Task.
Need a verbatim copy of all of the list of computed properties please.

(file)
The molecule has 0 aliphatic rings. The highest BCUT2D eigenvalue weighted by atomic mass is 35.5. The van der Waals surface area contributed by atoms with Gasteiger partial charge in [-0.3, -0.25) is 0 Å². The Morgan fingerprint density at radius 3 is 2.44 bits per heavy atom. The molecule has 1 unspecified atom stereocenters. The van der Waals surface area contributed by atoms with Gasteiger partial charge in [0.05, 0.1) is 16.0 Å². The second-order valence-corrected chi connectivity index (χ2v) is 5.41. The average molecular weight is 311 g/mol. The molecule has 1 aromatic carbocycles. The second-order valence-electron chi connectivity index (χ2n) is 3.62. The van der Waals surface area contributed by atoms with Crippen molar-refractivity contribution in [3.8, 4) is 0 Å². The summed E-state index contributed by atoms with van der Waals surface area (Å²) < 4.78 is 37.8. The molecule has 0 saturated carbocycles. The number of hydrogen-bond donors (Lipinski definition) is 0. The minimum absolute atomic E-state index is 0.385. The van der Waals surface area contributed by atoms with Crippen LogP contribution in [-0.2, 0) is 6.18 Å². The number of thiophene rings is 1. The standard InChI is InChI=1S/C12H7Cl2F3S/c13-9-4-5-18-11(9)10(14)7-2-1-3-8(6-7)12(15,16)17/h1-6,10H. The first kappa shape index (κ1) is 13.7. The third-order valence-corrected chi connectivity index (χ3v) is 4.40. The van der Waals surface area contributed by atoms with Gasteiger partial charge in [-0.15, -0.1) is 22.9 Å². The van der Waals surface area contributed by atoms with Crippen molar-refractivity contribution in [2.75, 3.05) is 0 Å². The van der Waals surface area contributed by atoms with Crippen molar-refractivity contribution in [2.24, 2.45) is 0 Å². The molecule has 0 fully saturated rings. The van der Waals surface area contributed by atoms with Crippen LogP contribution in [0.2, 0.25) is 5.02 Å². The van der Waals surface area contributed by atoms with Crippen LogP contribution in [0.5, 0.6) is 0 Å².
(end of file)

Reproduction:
The molecule has 0 aliphatic rings. The highest BCUT2D eigenvalue weighted by atomic mass is 35.5. The van der Waals surface area contributed by atoms with Gasteiger partial charge in [-0.3, -0.25) is 0 Å². The Morgan fingerprint density at radius 3 is 2.44 bits per heavy atom. The molecule has 1 unspecified atom stereocenters. The van der Waals surface area contributed by atoms with Gasteiger partial charge in [0.05, 0.1) is 16.0 Å². The second-order valence-corrected chi connectivity index (χ2v) is 5.41. The average molecular weight is 311 g/mol. The molecule has 1 aromatic carbocycles. The second-order valence-electron chi connectivity index (χ2n) is 3.62. The van der Waals surface area contributed by atoms with Crippen molar-refractivity contribution in [3.8, 4) is 0 Å². The summed E-state index contributed by atoms with van der Waals surface area (Å²) < 4.78 is 37.8. The molecule has 0 saturated carbocycles. The number of hydrogen-bond donors (Lipinski definition) is 0. The minimum absolute atomic E-state index is 0.385. The van der Waals surface area contributed by atoms with Crippen LogP contribution in [-0.2, 0) is 6.18 Å². The number of thiophene rings is 1. The standard InChI is InChI=1S/C12H7Cl2F3S/c13-9-4-5-18-11(9)10(14)7-2-1-3-8(6-7)12(15,16)17/h1-6,10H. The first kappa shape index (κ1) is 13.7. The third-order valence-corrected chi connectivity index (χ3v) is 4.40. The van der Waals surface area contributed by atoms with Gasteiger partial charge in [-0.15, -0.1) is 22.9 Å². The van der Waals surface area contributed by atoms with Crippen molar-refractivity contribution in [2.75, 3.05) is 0 Å². The van der Waals surface area contributed by atoms with Crippen molar-refractivity contribution in [2.24, 2.45) is 0 Å². The molecule has 0 fully saturated rings. The van der Waals surface area contributed by atoms with Crippen LogP contribution in [0.2, 0.25) is 5.02 Å². The van der Waals surface area contributed by atoms with Crippen LogP contribution in [0.5, 0.6) is 0 Å².